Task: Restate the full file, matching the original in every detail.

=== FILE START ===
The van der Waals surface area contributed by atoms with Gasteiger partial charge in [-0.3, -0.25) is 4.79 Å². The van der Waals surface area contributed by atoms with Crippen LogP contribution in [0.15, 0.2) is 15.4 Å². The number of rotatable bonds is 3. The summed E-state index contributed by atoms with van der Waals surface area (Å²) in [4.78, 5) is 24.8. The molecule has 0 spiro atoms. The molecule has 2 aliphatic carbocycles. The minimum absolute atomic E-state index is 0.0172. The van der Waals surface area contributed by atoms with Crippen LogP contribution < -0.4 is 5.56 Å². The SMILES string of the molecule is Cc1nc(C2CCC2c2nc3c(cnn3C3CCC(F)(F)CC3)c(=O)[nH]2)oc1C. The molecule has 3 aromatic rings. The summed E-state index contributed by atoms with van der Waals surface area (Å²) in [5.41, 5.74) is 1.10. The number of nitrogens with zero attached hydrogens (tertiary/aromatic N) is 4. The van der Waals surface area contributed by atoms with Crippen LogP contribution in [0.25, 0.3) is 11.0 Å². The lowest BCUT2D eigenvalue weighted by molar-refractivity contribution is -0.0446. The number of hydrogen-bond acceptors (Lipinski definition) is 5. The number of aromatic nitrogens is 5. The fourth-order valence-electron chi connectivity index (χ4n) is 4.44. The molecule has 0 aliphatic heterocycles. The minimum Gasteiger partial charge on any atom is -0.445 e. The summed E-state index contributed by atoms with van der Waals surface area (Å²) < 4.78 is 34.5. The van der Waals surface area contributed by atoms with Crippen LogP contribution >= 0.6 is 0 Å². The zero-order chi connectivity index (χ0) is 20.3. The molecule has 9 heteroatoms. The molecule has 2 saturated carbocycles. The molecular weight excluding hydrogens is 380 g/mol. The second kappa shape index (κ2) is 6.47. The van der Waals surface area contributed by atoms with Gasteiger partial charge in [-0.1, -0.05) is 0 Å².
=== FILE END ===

The van der Waals surface area contributed by atoms with Gasteiger partial charge in [-0.3, -0.25) is 4.79 Å². The van der Waals surface area contributed by atoms with Crippen LogP contribution in [0.15, 0.2) is 15.4 Å². The number of rotatable bonds is 3. The summed E-state index contributed by atoms with van der Waals surface area (Å²) in [4.78, 5) is 24.8. The molecule has 0 spiro atoms. The molecule has 2 aliphatic carbocycles. The minimum absolute atomic E-state index is 0.0172. The van der Waals surface area contributed by atoms with Crippen LogP contribution < -0.4 is 5.56 Å². The SMILES string of the molecule is Cc1nc(C2CCC2c2nc3c(cnn3C3CCC(F)(F)CC3)c(=O)[nH]2)oc1C. The molecule has 3 aromatic rings. The summed E-state index contributed by atoms with van der Waals surface area (Å²) in [5.41, 5.74) is 1.10. The number of nitrogens with zero attached hydrogens (tertiary/aromatic N) is 4. The van der Waals surface area contributed by atoms with Crippen LogP contribution in [0.25, 0.3) is 11.0 Å². The lowest BCUT2D eigenvalue weighted by molar-refractivity contribution is -0.0446. The number of hydrogen-bond acceptors (Lipinski definition) is 5. The number of aromatic nitrogens is 5. The fourth-order valence-electron chi connectivity index (χ4n) is 4.44. The molecule has 0 aliphatic heterocycles. The minimum Gasteiger partial charge on any atom is -0.445 e. The summed E-state index contributed by atoms with van der Waals surface area (Å²) < 4.78 is 34.5. The van der Waals surface area contributed by atoms with Crippen LogP contribution >= 0.6 is 0 Å². The zero-order chi connectivity index (χ0) is 20.3. The molecule has 9 heteroatoms. The molecule has 2 saturated carbocycles. The molecular weight excluding hydrogens is 380 g/mol. The second kappa shape index (κ2) is 6.47. The van der Waals surface area contributed by atoms with Gasteiger partial charge in [-0.1, -0.05) is 0 Å².